Medibank vs. NIB… who wins when it comes to dividends?
The post Medibank shares are currently trading on a 4% dividend yield. How does this compare to NIB? appeared first on The Motley Fool Australia. –
Medibank use to be a government-owned company. But this changed when it was privatised in 2014 and subsequently listed on the ASX. Today, Medibank competes on a level playing field as a private company against its rivals in the health insurance business.
So on the surface, Medibank has built itself quite an impressive track record as an ASX dividend share. It began paying dividends to shareholders right off the bat in 2015 and increased its annual dividend payments every single year between 2015 and 2019. 2019 saw the company’s payouts peak at 15.6 cents per share.
But the pandemic has had an impact on this track record, and in 2020 Medibank cut its dividend for the first time. It doled out a total of 12 cents per share in 2020 and only slightly raised this in 2021 to 12.7 cents per share.
In 2022 thus far, Medibank has paid an interim dividend of 6.1 cents per share, fully franked. That was an increase on 2021’s interim payment of 5.8 cents per share, but not quite as high as the company’s last final dividend. That was a payment of 6.9 cents per share, also fully franked, that investors received back in September last year.
So this means that Medibank’s last two dividends were the interim dividend of 6.1 cents from March and the final dividend of 6.9 cents from last year.
Together, that’s an annual trailing dividend of 13 cents per share. On the current Medibank share price of $3.46 (at the time of writing), this gives the company a trailing yield of 3.76%.
How does the Medibank dividend stack up?
So how does this yield compare to Medibank’s largest ASX-listed rival NIB Holdings Limited (ASX: NHF)? NIB’s dividends have followed a similar upward trajectory over the past few years (including a 2020 dip).
The company’s last two dividend payments were an interim dividend of 11 cents per share, fully franked, from March. As well as the final dividend of 14 cents per share, also fully franked, that investors received last year.
Together, these two payments give NIB shares a trailing dividend yield of 3.43% on current pricing.
So we have Medibank with a 3.76% yield, and NIB with a yield of 3.43%. So clearly Medibank comes out on top in the dividend stakes today. Interestingly, Medibank trades at a higher price-to-earnings (P/E) ratio than NIB today.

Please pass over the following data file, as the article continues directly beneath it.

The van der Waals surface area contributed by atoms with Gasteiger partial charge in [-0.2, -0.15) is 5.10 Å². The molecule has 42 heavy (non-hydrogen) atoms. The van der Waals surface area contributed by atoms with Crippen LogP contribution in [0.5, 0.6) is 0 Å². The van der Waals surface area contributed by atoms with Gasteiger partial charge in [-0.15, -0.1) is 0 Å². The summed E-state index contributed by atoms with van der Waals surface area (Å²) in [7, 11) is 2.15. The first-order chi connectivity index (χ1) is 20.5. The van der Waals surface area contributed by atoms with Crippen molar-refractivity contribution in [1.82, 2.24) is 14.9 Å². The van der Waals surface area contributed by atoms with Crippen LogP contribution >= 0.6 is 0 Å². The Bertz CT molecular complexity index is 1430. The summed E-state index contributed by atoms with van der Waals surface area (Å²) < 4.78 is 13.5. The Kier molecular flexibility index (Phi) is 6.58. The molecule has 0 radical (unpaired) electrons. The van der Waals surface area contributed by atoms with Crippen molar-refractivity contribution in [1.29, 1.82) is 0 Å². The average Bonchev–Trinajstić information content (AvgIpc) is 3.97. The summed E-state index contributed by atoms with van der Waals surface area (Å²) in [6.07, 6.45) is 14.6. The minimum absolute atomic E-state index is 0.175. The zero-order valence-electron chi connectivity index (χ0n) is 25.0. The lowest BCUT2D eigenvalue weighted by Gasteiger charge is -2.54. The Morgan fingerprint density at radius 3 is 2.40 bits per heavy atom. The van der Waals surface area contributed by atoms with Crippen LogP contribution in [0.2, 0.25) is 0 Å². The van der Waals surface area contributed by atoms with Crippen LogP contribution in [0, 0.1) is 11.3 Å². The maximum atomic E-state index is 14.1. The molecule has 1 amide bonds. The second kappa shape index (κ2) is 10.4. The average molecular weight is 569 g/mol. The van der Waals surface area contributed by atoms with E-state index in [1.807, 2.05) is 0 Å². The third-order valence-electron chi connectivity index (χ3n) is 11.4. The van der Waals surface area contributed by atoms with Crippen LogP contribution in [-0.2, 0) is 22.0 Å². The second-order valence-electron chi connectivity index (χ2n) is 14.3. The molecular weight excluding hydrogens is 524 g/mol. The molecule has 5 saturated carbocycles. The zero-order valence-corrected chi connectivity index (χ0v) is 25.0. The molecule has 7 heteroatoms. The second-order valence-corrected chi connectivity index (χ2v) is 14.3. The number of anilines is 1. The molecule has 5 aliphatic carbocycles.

Medibank’s current P/E ratio is 22.03, which is higher than NIB’s current ratio of 18.94. If both companies commanded the same P/E, the gap between both companies’ dividend yields would be even greater.
Something to consider for any income investor evaluating the Medibank share price today.
The post Medibank shares are currently trading on a 4% dividend yield. How does this compare to NIB? appeared first on The Motley Fool Australia.
When investing expert Scott Phillips has a stock tip, it can pay to listen. After all, the flagship Motley Fool Share Advisor newsletter he has run for over ten years has provided thousands of paying members with stock picks that have doubled, tripled or even more.* Scott just revealed what he believes could be the “five best ASX stocks” for investors to buy right now. These stocks are trading at near dirt-cheap prices and Scott thinks they could be great buys right now
See The 5 Stocks
*Returns as of July 7 2022
setButtonColorDefaults(“#43B02A”, ‘background’, ‘#5FA85D’);
setButtonColorDefaults(“#43B02A”, ‘border-color’, ‘#43A24A’);
setButtonColorDefaults(“#fff”, ‘color’, ‘#fff’);
What could a tighter household budget mean for NIB shares?
Is the Medibank share price a smart buy for rising inflation?
Why Allegiance Coal, LiveHire, NIB, and Pendal shares are dropping
Here are the top 10 ASX shares today
Motley Fool contributor Sebastian Bowen has no position in any of the stocks mentioned. The Motley Fool Australia’s parent company Motley Fool Holdings Inc. has no position in any of the stocks mentioned. The Motley Fool Australia has recommended NIB Holdings Limited. The Motley Fool has a disclosure policy. This article contains general investment advice only (under AFSL 400691). Authorised by Scott Phillips.